All Posts Tagged With: "cash"
Meanwhile, in Quebec…
Just as tens of thousands of Quebec students are expected to skip class and protest a tuition increase of $1625, a new study shows that Canada’s professors are the world’s highest paid.
U.S. and Russian researchers used Purchasing Power Parity for their global salary comparison, in order to account for vastly different costs of living.
The researchers found that full-time Canadian professors make the equivalent of $68,796 (USD) at the beginning of their careers, $86,352 at mid-career and $113,820 at the end of their careers.
By comparison, professors in the United Kingdom, seventh on the list, make $20,346 less than Canadian professors at the beginning of their careers and $25,524 less than their Canadian counterparts near the end of their careers.
Guess who makes $256 per student
In September, Nova Scotia’s universities will be required for the first time ever to publish the salaries of all employees who earned $100,000+.
It turns out that will include all 12 of the province’s university presidents, reports CBC News. Combined, the presidents were paid nearly $2.6-million in base salaries to run 11 institutions (NSAC has two presidents).
The schools serve only about 35,000 students total, roughly the same number as the University of Alberta and 20,000 fewer than York University.
Tom Traves of Dalhousie is by far the highest paid at $393,000. That’s unsurprising considering that his institution has more than double the population of the next biggest Nova Scotia university with more than 15,000 full-time students.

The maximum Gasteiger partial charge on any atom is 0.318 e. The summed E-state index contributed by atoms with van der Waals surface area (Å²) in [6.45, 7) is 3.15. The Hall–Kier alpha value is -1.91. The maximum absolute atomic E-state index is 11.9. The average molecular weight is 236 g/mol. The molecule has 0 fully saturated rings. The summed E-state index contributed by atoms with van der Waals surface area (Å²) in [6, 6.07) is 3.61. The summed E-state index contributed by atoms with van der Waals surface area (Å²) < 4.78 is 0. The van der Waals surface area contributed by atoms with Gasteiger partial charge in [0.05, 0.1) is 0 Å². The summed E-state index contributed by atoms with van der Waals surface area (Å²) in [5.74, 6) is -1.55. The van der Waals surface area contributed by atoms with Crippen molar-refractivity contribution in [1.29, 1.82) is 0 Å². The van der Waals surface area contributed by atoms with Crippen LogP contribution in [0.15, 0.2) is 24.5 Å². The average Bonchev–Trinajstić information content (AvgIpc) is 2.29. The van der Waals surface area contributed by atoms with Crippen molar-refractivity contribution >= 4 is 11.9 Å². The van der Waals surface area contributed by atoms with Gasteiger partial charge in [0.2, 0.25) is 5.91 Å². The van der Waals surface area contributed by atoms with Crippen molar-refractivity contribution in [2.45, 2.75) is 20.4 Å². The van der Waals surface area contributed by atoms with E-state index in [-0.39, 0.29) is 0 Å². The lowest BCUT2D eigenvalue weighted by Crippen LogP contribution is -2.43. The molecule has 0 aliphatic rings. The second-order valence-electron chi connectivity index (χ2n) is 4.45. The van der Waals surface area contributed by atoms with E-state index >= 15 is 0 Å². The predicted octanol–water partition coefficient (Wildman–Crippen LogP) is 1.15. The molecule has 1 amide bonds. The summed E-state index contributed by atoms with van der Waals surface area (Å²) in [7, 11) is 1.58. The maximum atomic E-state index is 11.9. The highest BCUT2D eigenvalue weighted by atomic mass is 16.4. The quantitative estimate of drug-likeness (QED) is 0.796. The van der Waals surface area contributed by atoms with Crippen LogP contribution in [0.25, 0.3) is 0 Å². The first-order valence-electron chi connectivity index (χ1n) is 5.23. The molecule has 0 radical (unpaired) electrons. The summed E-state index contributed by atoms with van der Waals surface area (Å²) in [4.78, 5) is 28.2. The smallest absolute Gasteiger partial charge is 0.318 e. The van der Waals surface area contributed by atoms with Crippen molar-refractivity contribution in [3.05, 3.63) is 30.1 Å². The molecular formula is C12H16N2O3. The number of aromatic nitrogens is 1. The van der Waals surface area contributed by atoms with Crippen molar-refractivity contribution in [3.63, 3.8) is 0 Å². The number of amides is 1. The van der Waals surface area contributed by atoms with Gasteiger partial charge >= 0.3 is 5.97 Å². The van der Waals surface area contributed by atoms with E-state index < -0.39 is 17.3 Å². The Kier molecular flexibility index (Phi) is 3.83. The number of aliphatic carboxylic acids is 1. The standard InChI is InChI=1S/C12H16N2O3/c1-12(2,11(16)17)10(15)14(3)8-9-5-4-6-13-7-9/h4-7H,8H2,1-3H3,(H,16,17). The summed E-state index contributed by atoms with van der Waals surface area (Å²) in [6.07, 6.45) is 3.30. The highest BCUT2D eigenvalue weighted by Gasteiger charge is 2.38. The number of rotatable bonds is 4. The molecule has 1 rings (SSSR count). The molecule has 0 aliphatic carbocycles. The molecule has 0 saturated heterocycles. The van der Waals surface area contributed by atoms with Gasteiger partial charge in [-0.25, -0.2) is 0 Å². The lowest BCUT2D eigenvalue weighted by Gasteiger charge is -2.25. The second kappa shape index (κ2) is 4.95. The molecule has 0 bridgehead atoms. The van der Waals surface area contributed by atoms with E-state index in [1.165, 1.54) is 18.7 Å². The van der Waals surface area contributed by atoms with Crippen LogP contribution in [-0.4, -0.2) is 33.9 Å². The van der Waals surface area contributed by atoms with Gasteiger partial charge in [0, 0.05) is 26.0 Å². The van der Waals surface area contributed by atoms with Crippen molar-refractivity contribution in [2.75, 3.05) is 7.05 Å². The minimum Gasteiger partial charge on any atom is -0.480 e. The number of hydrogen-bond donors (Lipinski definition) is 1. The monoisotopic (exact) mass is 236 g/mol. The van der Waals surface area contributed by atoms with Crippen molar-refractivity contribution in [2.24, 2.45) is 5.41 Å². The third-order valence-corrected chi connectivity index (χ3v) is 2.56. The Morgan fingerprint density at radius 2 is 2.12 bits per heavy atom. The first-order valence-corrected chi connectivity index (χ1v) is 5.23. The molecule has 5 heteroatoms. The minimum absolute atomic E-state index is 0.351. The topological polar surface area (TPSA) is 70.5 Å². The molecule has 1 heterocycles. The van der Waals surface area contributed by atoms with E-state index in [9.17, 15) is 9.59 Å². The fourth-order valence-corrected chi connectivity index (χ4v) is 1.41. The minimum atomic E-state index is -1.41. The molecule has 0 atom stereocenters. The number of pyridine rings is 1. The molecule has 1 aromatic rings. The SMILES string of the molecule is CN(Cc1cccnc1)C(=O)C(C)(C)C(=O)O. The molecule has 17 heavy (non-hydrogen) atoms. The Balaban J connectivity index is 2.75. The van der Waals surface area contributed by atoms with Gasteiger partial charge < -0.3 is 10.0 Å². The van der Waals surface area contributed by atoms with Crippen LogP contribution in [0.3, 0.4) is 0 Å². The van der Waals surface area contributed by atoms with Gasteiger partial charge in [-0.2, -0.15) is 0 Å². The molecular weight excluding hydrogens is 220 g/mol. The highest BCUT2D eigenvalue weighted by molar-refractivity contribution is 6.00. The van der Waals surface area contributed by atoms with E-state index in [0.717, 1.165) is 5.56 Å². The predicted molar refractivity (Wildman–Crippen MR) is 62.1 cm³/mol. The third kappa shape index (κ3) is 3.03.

CFS and opposition want credit extended to all families
Despite Ontario’s woeful fiscal situation, the Liberal government says it will make good on its promise to offer 310,000 students tuition rebates—$730 per college student and $1,600 per university student. At $6,500, Ontario has the highest average university tuition in the country.
Those receiving Ontario Student Assistance Program funding will automatically get the rebates in January, which will be credited online in time for second semester payments, according to CTV News. Other students will need to apply through a website that will be available in January.
Five out of six families with students will be eligible for the rebate—but families who make more than $160,000 will be left out. The Canadian Federation of Students presented a 40,000-signature petition to the legislature asking for the $423-million annual cost of the rebate program pay for a 13 per cent reduction in tuition fees for all students instead. The opposition New Democrats and Progressive Conservatives agree that all students—not just some—should get a break on tuition.
*Editor’s Note: In a comment below, Glen Murray, Minister of Training, Colleges and Universities, addresses who is eligible for these particular grants. The 30 per tuition reduction applies to students who are within four years of high school graduation, registered in a first-entry undergraduate university or college programs, and from families with incomes lower than $160,000. He notes that there are other provincial programs available for other students.
Guess which universities get the least student financial aid
You know the stereotype that Queen’s University attracts rich kids? The one played up in this recent viral video in which a student jokes: “I don’t know what financial aid is, but Queen’s has it.”
Well, if the number of students receiving financial assistance is any indication, it’s very likely true.
Queen’s University has the lowest number of students receiving Ontario Student Assistance in the province: only 29.6 per cent of students.
Contrast that to Nipissing University in the relatively poorer north of Ontario, where twice as many—59.6 per cent—get loans. It’s almost as high at Trent University—59.3 per cent.